The Secret to Stop Comparing Yourself

 
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We all do it. From the moment we wake up to the minute we go to bed, we start the process of comparing and contrasting ourselves to others. It's like a default setting; we don't even know we are doing it half the time. There are the obvious ways in which we compare, such as when we open up our phones to social media apps and instantly feel those lesser-than vibes creeping in. Then there are the more subtle ways we compare, such as allowing our everyday lifestyle to be shaped by societal standards rather than what feels right for our individual selves. It is this more subtle form of comparison--the silent but deadly, if you will-- that I'd like to address right here and now.

Eat three meals a day. Snacking is bad. Wake up early, even if you're tired. Workout for 60 minutes at least 5 days a week. Don't eat after 8PM. Go to college. You can't wear white before Memorial Day (like, what the actual F?) 

To all of this, I dare ask, "says WHO?!" We are conditioned to believe that such conventions are truths we hold to be self-evident, but I don't see these written in any declaration. To be honest, I have no idea where they came from. Government? Corporations? Religion?* Or some other imaginary power? Sapiens, by Yuval Noah Harari, explains, in a mind-blowing way, that human beings are the only species that dictates life according to these imaginary entities; attributing them humanoid qualities and rights, and regarding them with greater significance than our own flesh and blood.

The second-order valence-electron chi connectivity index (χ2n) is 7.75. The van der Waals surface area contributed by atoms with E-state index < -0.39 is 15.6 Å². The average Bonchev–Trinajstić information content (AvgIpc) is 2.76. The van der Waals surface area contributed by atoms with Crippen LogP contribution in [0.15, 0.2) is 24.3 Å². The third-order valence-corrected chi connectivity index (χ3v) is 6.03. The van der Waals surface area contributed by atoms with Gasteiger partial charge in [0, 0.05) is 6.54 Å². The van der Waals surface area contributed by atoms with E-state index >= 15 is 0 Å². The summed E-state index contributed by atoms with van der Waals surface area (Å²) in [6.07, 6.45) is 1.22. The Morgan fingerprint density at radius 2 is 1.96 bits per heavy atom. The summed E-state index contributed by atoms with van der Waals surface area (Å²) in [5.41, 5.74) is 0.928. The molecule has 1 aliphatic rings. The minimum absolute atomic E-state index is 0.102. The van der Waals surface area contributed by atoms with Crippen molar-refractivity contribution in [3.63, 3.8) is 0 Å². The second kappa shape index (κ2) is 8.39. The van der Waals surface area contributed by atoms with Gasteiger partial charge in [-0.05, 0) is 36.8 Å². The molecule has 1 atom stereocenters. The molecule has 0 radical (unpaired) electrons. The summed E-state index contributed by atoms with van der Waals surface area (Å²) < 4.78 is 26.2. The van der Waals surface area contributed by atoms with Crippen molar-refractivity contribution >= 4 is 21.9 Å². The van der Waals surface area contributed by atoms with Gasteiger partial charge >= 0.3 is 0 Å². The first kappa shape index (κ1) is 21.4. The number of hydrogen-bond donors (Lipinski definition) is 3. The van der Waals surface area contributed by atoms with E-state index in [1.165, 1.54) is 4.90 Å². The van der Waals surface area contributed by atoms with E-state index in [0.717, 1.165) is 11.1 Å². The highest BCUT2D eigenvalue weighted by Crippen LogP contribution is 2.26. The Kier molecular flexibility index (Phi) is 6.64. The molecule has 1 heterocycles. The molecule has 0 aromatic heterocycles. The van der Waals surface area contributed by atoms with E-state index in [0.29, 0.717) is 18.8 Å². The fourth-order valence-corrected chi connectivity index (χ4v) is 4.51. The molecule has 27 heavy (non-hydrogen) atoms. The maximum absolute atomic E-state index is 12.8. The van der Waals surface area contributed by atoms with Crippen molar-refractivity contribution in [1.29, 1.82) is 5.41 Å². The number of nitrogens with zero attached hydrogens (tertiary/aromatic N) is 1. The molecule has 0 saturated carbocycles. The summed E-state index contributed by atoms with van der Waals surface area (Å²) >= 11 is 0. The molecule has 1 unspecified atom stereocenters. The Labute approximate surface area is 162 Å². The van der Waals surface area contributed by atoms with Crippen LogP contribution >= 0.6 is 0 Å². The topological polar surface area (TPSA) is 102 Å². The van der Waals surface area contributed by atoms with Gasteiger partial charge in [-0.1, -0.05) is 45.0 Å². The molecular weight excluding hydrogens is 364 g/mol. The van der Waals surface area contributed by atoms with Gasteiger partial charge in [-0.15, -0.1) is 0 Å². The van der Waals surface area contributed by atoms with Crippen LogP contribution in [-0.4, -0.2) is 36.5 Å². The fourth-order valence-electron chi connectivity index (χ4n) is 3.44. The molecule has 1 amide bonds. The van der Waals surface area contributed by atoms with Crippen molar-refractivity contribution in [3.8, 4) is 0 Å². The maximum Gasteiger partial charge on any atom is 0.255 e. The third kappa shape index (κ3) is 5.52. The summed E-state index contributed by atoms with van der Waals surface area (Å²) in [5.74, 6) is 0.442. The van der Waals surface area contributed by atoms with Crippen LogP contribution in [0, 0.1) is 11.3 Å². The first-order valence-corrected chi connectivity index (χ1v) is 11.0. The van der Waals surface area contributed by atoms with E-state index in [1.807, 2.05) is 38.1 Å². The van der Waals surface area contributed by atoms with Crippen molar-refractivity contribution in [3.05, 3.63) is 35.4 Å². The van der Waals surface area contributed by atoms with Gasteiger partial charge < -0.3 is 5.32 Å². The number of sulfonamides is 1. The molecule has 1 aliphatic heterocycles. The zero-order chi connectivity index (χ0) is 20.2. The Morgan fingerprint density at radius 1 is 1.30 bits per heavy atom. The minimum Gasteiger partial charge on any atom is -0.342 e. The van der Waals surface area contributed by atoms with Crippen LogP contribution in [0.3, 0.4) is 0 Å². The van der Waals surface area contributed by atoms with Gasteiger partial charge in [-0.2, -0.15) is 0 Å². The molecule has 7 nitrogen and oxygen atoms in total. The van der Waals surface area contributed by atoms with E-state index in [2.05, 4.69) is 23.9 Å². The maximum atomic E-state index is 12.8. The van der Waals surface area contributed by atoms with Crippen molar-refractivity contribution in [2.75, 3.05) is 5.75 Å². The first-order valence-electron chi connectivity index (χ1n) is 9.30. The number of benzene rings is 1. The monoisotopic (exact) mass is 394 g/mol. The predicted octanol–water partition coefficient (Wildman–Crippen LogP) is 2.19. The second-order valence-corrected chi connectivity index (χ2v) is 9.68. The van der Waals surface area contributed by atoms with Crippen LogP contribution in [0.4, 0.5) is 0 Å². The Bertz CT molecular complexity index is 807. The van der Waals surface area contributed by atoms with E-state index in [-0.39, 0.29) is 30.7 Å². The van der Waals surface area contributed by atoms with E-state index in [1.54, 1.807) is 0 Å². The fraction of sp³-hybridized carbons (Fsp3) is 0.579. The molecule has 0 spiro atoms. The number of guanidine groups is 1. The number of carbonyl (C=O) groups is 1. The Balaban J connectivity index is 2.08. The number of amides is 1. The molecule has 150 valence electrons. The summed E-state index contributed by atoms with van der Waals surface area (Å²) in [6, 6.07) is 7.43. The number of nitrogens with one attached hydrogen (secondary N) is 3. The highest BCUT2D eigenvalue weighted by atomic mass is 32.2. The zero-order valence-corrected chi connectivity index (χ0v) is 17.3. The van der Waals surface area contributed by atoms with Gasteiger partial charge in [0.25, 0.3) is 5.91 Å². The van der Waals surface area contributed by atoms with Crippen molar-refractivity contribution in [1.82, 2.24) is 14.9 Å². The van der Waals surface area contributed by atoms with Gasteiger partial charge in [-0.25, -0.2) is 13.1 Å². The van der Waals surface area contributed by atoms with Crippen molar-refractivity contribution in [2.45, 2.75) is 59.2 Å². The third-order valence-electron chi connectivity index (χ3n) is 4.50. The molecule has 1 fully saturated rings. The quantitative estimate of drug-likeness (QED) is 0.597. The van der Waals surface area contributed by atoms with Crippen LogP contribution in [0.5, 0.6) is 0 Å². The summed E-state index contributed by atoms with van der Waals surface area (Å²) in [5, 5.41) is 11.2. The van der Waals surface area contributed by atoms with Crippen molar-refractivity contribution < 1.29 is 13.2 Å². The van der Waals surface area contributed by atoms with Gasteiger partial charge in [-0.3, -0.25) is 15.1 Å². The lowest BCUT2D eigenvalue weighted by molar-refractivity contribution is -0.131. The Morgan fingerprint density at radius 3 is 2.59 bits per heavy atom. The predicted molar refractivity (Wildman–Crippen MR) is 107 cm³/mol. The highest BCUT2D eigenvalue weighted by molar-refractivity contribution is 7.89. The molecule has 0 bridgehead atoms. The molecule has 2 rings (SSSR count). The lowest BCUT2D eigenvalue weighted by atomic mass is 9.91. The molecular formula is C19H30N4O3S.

Nonetheless, we abide by them, and we punish ourselves (mentally and physically) when we have the desire to stray from the "rules." We write ourselves off as lazy when we can't drag ourselves out of bed at 5AM for a spin class. We call ourselves fat and lacking self-control when we feel the need to eat more often than the standard breakfast, lunch and dinner. We call ourselves aimless slackers when we don't want to devote our lives to a corporate career. 

In any instance, rather than question the "norm," we tend to simply assume there is something wrong with us. Compared to everyone else, we are screwed up. But notice for a moment how I am addressing this-- WE are screwed up. ALL OF US are screwed up. ALL OF US can relate to this on some level because NOBODY fits the "norm" in every respect of life. 

Nobody is normal, therefore everyone is weird. Weird AF. But we aren't wired to embrace what feels right for ourselves. We are wired to hide it, and to conform to an imagined standard measure of being. And suddenly, then, it appears as though this standard is validated; in truth, we all keep our realities a secret. 

But I encourage you (yes, YOU) to share those secrets with anyone who will listen, and even the ones that won't (their loss, honestly). You likely will find that many others, in fact, have the same point of differentiation as you, and together you can bask in YOUR version of "normal."

 

*I do not mean to offend or dismiss any faith, though I do encourage deeper individual reflection no matter what your denomination.